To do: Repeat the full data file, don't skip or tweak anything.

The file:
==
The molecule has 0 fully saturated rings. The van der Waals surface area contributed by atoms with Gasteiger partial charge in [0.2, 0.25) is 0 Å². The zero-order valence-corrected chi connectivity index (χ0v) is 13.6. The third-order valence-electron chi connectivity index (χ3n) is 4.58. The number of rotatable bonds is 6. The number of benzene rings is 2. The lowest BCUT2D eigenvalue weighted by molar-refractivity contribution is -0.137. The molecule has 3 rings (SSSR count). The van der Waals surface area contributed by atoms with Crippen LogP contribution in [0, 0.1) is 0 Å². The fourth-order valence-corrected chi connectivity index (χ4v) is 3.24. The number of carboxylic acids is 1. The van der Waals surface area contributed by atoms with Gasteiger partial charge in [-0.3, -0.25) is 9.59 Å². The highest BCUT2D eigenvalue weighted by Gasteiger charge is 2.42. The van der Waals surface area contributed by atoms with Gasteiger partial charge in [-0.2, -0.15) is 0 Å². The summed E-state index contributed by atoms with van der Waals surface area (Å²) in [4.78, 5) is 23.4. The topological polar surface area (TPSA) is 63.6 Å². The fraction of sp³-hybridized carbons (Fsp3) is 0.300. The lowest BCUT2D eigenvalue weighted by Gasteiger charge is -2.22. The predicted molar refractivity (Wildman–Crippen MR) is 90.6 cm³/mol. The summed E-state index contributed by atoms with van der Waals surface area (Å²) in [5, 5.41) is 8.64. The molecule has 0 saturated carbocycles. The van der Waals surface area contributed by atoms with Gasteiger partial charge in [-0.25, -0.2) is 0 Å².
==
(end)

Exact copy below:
The molecule has 0 fully saturated rings. The van der Waals surface area contributed by atoms with Gasteiger partial charge in [0.2, 0.25) is 0 Å². The zero-order valence-corrected chi connectivity index (χ0v) is 13.6. The third-order valence-electron chi connectivity index (χ3n) is 4.58. The number of rotatable bonds is 6. The number of benzene rings is 2. The lowest BCUT2D eigenvalue weighted by molar-refractivity contribution is -0.137. The molecule has 3 rings (SSSR count). The van der Waals surface area contributed by atoms with Crippen LogP contribution in [0, 0.1) is 0 Å². The fourth-order valence-corrected chi connectivity index (χ4v) is 3.24. The number of carboxylic acids is 1. The van der Waals surface area contributed by atoms with Gasteiger partial charge in [-0.3, -0.25) is 9.59 Å². The highest BCUT2D eigenvalue weighted by Gasteiger charge is 2.42. The van der Waals surface area contributed by atoms with Gasteiger partial charge in [-0.2, -0.15) is 0 Å². The summed E-state index contributed by atoms with van der Waals surface area (Å²) in [4.78, 5) is 23.4. The topological polar surface area (TPSA) is 63.6 Å². The fraction of sp³-hybridized carbons (Fsp3) is 0.300. The lowest BCUT2D eigenvalue weighted by Gasteiger charge is -2.22. The predicted molar refractivity (Wildman–Crippen MR) is 90.6 cm³/mol. The summed E-state index contributed by atoms with van der Waals surface area (Å²) in [5, 5.41) is 8.64. The molecule has 0 saturated carbocycles. The van der Waals surface area contributed by atoms with Gasteiger partial charge in [-0.25, -0.2) is 0 Å².